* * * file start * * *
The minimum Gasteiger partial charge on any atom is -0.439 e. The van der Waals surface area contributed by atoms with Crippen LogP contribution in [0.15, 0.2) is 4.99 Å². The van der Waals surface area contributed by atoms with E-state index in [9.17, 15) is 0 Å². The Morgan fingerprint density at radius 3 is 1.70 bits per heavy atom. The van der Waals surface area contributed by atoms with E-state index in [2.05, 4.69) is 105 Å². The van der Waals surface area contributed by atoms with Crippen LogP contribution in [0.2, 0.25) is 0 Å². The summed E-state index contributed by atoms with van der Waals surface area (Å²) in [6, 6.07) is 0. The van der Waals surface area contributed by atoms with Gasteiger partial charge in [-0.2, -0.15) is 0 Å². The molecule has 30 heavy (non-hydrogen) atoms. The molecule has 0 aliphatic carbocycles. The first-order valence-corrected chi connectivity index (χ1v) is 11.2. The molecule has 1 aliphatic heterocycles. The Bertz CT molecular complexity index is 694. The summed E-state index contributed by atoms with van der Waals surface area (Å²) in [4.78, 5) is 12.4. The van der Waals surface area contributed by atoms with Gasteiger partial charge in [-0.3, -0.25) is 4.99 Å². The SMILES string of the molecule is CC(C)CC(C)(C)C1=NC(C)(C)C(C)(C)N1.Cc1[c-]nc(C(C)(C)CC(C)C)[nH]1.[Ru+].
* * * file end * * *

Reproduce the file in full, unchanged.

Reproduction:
The minimum Gasteiger partial charge on any atom is -0.439 e. The van der Waals surface area contributed by atoms with Crippen LogP contribution in [0.15, 0.2) is 4.99 Å². The van der Waals surface area contributed by atoms with E-state index in [9.17, 15) is 0 Å². The Morgan fingerprint density at radius 3 is 1.70 bits per heavy atom. The van der Waals surface area contributed by atoms with E-state index in [2.05, 4.69) is 105 Å². The van der Waals surface area contributed by atoms with Crippen LogP contribution in [0.2, 0.25) is 0 Å². The summed E-state index contributed by atoms with van der Waals surface area (Å²) in [6, 6.07) is 0. The van der Waals surface area contributed by atoms with Gasteiger partial charge in [-0.2, -0.15) is 0 Å². The molecule has 30 heavy (non-hydrogen) atoms. The molecule has 0 aliphatic carbocycles. The first-order valence-corrected chi connectivity index (χ1v) is 11.2. The molecule has 1 aliphatic heterocycles. The Bertz CT molecular complexity index is 694. The summed E-state index contributed by atoms with van der Waals surface area (Å²) in [4.78, 5) is 12.4. The van der Waals surface area contributed by atoms with Gasteiger partial charge in [-0.3, -0.25) is 4.99 Å². The SMILES string of the molecule is CC(C)CC(C)(C)C1=NC(C)(C)C(C)(C)N1.Cc1[c-]nc(C(C)(C)CC(C)C)[nH]1.[Ru+].